Review of Philosophy and Psychology

, Volume 6, Issue 4, pp 761–778 | Cite as

Nowhere and Everywhere: The Causal Origin of Voluntary Action

  • Aaron Schurger
  • Sebo Uithol


The idea that intentions make the difference between voluntary and non-voluntary behaviors is simple and intuitive. At the same time, we lack an understanding of how voluntary actions actually come about, and the unquestioned appeal to intentions as discrete causes of actions offers little if anything in the way of an answer. We cite evidence suggesting that the origin of actions varies depending on context and effector, and argue that actions emerge from a causal web in the brain, rather than a central origin of intentional action. We argue that this causal web need not be confined to the central nervous system, and that proprioceptive feedback might play a counterintuitive role in the decision process. Finally we argue that the complex and dynamic origins of voluntary action and their interplay with the brain’s propensity to predict the immediate future are better studied using a dynamical systems approach.


Voluntary Action Intentional Action Supplementary Motor Area Muscle Spindle Movement Onset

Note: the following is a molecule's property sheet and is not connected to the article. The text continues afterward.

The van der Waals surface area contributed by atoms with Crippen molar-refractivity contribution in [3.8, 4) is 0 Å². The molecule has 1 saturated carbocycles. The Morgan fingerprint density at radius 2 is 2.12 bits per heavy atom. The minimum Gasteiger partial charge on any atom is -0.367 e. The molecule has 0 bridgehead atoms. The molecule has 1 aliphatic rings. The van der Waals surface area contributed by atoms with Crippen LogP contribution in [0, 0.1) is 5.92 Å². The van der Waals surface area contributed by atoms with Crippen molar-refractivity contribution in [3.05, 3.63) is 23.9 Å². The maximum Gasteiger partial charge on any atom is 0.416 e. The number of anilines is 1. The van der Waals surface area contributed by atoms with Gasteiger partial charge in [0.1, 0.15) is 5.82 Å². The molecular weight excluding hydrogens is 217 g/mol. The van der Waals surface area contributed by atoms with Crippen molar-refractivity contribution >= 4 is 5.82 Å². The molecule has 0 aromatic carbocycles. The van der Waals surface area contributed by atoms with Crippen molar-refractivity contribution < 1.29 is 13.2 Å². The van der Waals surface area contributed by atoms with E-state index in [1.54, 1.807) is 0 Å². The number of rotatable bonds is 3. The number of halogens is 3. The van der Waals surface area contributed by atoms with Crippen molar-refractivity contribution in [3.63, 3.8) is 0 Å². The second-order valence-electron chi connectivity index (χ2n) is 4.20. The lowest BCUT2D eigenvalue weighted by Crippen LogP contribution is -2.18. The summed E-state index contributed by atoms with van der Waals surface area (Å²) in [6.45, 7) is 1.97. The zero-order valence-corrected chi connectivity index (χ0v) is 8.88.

These keywords were added by machine and not by the authors. This process is experimental and the keywords may be updated as the learning algorithm improves.



Aaron Schurger was supported by a grant from the Association Robert Debre Pour la Recherche Medicale. Sebo Uithol was supported by the EU grant ‘Towards an Embodied Science of Intersubjectivity’ (TESIS, FP7-PEOPLE-2010-ITN, 264828).


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Copyright information

© Springer Science+Business Media Dordrecht 2015

Authors and Affiliations

  1. 1.Laboratory of Cognitive Neuroscience, Brain-Mind Institute, Department of Life SciencesÉcole Polytechnique Fédérale de LausanneLausanneSwitzerland
  2. 2.Center for NeuroprostheticsÉcole Polytechnique Fédérale de LausanneLausanneSwitzerland
  3. 3.Department of NeuroscienceUniversity of ParmaParmaItaly

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